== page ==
by Rita Brhel, P&D Correspondent
12:05 AM AKDT, October 19, 2012
It would be an insidious route to the end of the world, one that doesn't make quite the exciting movie plot as asteroids and super tornadoes but that could be far more of an effective apocalypse: Water overuse.
There are nearly 7 billion people on the Earth at this moment, and each person depends on water as a basic requirement for survival. Surface waters, such as rivers and ponds, cannot provide enough water to support society, especially the demands of developed nations, making aquifers-deep caverns of underground water the size of several states, at the least - a vital source of water.
In many parts of the world, civilization is unknowingly sucking these aquifers dry.
Dan Charles, National Public Radio's food and agriculture correspondent, reports that among the world's most important aquifers, those experiencing the most stress are in Western Mexico, the Middle East, India-Pakistan, Northern China, and the High Plains of the United States. And, he says, the primary threat is agriculture pulling out water faster than is being naturally replenished.
"Some of these aquifers are being exploited at a stunning rate, but what's truly alarming is how many people depend on that over-exploitation for their food," Charles said.
He explained what he called each aquifer's footprint, an area of land many times larger than the actual aquifer that relies on the underground resources. For example, huge population densities rely the food grown in India and North China, not to mention Mexico's U.S.-bound fruit and vegetable production and the United States' Great Plains grain belts that "feed the world."
The Ogallala Aquifer, which sits underneath portions of eight states including South Dakota and Nebraska, is the U.S. aquifer that Charles mentions. He stresses that this year's historic drought is definitely playing a part in the Ogallala's failing health, but ultimately, the demand by irrigation needs is the ongoing threat.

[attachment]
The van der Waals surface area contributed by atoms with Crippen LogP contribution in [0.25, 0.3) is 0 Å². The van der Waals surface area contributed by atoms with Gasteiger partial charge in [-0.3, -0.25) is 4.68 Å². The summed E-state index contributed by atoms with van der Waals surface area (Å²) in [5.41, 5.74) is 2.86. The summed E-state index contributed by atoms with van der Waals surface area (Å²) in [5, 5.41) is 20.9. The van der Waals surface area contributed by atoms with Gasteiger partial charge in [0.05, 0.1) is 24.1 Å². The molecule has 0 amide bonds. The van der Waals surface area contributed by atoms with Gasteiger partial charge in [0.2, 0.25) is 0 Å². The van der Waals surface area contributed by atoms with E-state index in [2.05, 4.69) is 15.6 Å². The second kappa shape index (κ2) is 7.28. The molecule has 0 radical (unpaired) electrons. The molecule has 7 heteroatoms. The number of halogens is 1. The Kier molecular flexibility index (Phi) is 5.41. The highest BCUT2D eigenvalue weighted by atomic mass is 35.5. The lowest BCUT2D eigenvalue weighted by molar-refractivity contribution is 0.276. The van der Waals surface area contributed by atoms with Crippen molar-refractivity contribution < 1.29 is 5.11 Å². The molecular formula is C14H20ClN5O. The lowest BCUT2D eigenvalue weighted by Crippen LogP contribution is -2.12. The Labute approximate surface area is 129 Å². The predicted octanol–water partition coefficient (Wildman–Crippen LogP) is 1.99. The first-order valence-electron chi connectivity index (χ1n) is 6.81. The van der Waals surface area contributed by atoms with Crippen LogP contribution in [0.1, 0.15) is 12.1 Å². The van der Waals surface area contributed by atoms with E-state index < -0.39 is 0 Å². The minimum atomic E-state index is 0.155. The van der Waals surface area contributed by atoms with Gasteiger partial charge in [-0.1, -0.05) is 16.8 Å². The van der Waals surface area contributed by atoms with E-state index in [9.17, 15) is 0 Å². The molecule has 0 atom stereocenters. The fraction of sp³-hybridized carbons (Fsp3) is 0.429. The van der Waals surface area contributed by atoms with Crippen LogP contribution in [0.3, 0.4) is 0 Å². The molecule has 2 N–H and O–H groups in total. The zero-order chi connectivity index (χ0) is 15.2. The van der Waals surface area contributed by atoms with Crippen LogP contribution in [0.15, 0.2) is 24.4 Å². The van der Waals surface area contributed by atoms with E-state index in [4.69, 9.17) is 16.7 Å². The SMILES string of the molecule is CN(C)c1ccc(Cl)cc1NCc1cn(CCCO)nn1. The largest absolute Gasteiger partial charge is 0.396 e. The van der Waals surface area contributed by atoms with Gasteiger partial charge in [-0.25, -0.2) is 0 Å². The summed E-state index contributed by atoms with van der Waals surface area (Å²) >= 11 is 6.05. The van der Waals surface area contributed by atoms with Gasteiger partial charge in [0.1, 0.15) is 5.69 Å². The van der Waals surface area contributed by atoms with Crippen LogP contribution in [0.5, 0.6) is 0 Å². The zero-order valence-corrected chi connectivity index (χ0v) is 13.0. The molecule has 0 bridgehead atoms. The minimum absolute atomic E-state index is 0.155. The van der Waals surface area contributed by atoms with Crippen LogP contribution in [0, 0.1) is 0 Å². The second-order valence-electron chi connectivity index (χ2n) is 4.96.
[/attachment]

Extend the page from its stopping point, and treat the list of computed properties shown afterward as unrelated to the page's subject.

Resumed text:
"The High Plains [Ogallala] aquifer in the United States, meanwhile, is having a particularly bad year," Charles said. "Farmers are pumping even more than usual, because of the drought afflicting this part of the country, and it is getting less replenishment from rainfall. So, water levels in the aquifer are falling even faster, leaving less water for the region's rivers, birds, and fish."
The Ogallala is approximately 174,000 square miles in size and a depth of a few hundred feet to, at most, 1000 feet depending on the location, according to the High Plains Underground Water Conservation District No. 1, based in Lubbock, Texas. Some wells drilled into this aquifer yield more than 1000 gallons of water per minute, while wells in others yield only a couple of gallons per minute. Depth to water below the land surface ranges from just 100 to nearly 400 feet, adds the Northern Plains Groundwater Conservation District, based in Dumas, Texas.
The Ogallala is shrinking. In 1990, it contained 3.27 billion acre-feet of water, the majority of which was located under Nebraska. The most recent estimate of the volume of water in the entire aquifer was just under 3 billion acre-feet, reports the High Plains Underground Water Conservation District. It takes an estimated 50 years to recharge lost water to the aquifer. Natural recharge happens through percolation of precipitation through the soil into the water table. The average recharge rate for the entire Ogallala Aquifer is estimated at one-half inch per year and brings with it chemicals leached from agricultural ground.